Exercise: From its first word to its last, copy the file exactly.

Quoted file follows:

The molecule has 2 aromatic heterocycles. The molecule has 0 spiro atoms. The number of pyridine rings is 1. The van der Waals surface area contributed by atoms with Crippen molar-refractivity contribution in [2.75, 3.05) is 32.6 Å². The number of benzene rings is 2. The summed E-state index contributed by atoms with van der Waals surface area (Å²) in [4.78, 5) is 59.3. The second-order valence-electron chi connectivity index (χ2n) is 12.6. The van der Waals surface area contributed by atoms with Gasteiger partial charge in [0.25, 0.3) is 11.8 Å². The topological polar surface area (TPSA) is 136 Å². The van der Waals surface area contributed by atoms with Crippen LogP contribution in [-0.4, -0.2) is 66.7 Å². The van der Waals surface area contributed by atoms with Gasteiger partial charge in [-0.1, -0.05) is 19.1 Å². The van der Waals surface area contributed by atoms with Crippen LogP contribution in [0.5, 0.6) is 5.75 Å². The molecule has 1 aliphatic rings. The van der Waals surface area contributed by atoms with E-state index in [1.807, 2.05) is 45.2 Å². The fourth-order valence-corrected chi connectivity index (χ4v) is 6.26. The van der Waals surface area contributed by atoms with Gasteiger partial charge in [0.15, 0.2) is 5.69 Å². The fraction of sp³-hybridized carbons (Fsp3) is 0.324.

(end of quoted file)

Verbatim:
The molecule has 2 aromatic heterocycles. The molecule has 0 spiro atoms. The number of pyridine rings is 1. The van der Waals surface area contributed by atoms with Crippen molar-refractivity contribution in [2.75, 3.05) is 32.6 Å². The number of benzene rings is 2. The summed E-state index contributed by atoms with van der Waals surface area (Å²) in [4.78, 5) is 59.3. The second-order valence-electron chi connectivity index (χ2n) is 12.6. The van der Waals surface area contributed by atoms with Gasteiger partial charge in [0.25, 0.3) is 11.8 Å². The topological polar surface area (TPSA) is 136 Å². The van der Waals surface area contributed by atoms with Crippen LogP contribution in [-0.4, -0.2) is 66.7 Å². The van der Waals surface area contributed by atoms with Gasteiger partial charge in [-0.1, -0.05) is 19.1 Å². The van der Waals surface area contributed by atoms with Crippen LogP contribution in [0.5, 0.6) is 5.75 Å². The molecule has 1 aliphatic rings. The van der Waals surface area contributed by atoms with E-state index in [1.807, 2.05) is 45.2 Å². The fourth-order valence-corrected chi connectivity index (χ4v) is 6.26. The van der Waals surface area contributed by atoms with Gasteiger partial charge in [0.15, 0.2) is 5.69 Å². The fraction of sp³-hybridized carbons (Fsp3) is 0.324.